10 wine tasting tips for beginners
Published Tuesday, June 27, 2017 in Lifestyle & Inspiration
Whether you love wine or only enjoy it occasionally, going to your first wine tasting can seem intimidating. It doesn’t have to be. Wine tasting isn’t just for the experts — the ones you see on TV sniffing, spitting and sending “corked” bottles back to the kitchen — it’s for everybody.
To help you enjoy your first wine tasting, we’ve compiled 10 top tips to take some of the mystery out of the experience and to help you feel comfortable once you enter the cellar door.
The earlier in the day, the better
If you’re trying to decide whether to go wine tasting before or after lunch, the answer is to start before. This is because your palate is more alkaline earlier in the day, which is better for tasting purposes. In fact, the earlier the better — but most cellar doors in the Margaret River region only open after 10 a.m.!
Know what colour you like to drink
If you’re a total novice, this will require some trial and error. Give white, red and rosé a go and see what you prefer. If you’re interested in trying all colours, the cellar door manager will be able to advise you on which order to do this. Usually that means starting with reds. Don’t be embarrassed to ask if you can taste the full portfolio — this is standard!
Test the colour first
When you first receive a sample, hold your wine against something white. The more dense the colour of the wine, the fuller bodied (rich in flavour) you can expect the wine to be.
Then smell the wine
Just like you see on TV shows and in movies, now is the time to sniff your wine. Stick your nose into the glass and get a good whiff. If you detect any hints of vinegar, alert the cellar door manager.
Do the swirly thing, and smell it again
Next, swirl the wine glass in small circles to run some oxygen through the wine. Then sniff the wine again. You’ll notice the smells have grown stronger. This is the point where experts will pick up some of the “notes” in the wine profile you’ll see written in the tasting guide at the cellar door (like plum, aniseed or woods, for example). If you need to swirl and sniff another time, go ahead. If you pick up other smells not in the notes, share them with the cellar door manager and discuss them.
Taste the wine
It might feel like it took forever to get to this point but now, taste the wine. On your first sip, draw in oxygen with the wine with a slight slurp. (Some people like to pull the air into their mouth through their teeth.) This helps to bring out the full flavour of the wine.
Hold the wine in your mouth. If you wish to drink it then, do so; however, it’s also perfectly acceptable to spit it out into the spittoons available. Spitting is a good way to ensure you don’t exhaust your palate or become too intoxicated. This is really important if you want to try many different wines on your tour.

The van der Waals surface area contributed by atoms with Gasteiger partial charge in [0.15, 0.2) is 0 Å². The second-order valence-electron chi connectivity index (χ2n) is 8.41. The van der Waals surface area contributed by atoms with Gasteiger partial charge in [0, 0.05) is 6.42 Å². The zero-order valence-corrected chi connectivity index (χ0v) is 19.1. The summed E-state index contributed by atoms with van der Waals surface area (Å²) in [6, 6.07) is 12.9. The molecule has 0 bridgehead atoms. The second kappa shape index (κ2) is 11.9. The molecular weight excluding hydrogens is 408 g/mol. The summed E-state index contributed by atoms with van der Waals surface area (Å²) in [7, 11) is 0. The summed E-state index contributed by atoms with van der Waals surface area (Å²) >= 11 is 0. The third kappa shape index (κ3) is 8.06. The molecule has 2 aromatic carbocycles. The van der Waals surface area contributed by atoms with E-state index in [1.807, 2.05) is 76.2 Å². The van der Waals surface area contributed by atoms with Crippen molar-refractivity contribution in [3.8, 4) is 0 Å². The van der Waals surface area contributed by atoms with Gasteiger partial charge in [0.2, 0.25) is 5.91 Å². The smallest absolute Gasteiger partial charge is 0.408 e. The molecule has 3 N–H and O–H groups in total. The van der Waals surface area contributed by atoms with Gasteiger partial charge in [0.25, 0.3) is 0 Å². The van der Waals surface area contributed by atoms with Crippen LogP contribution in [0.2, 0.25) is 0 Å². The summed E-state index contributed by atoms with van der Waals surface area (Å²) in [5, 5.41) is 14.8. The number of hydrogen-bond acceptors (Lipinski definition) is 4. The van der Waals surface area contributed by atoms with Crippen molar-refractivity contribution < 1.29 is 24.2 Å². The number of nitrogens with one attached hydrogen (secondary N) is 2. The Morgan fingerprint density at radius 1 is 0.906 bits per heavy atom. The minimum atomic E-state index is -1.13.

Cellar door managers are never offended if you spit a wine out. If you’ve been poured too much, or if the wine isn’t your style, there’s no pressure to drink all the wine in your glass. Feel free to pour the rest into the spittoon.
Ask the cellar door manager questions
The cellar door manager does not expect you to already have all the answers or to be an expert. They’re there to answer questions. Ask them about the difference between wines, what style of the variety it is, and so on. This will help you to understand specifically what you do and don’t like. It’s a particularly good idea to try any variety you haven’t heard of or tried before, as this will help you to widen your range.
Cleanse your palate
Between varieties, or between whites and reds, make sure you have water to clean your palate, so you can taste the next wine accurately. It will also help you stay healthy and hydrated.
Say thank you
When you’re done tasting wine don’t forget to thank the cellar door manager for their knowledge, assistance, service and, frankly, wine.
In the Margaret River and Great Southern regions especially we’re privileged to have free tastings available at most wineries, but the organisation still has to pay staff to man the cellar door, maintain the beautiful grounds and stay open. So, if you’ve had a good experience or enjoyed the wines, do what you can to support them. That could be buying a bottle of your favourite variety, or even passing on a recommendation to your friends or family.
Remember, wine tasting is all about having fun and enjoying yourself. It’s a wonderful experience, so make the most of it — after all, your South-West holiday will be over all too soon.
If you’re planning a wine tasting tour of the stunning Margaret River or Great Southern wine-growing regions, take a close look at the fantastic homes offered by Private Properties to find your perfect holiday accommodation.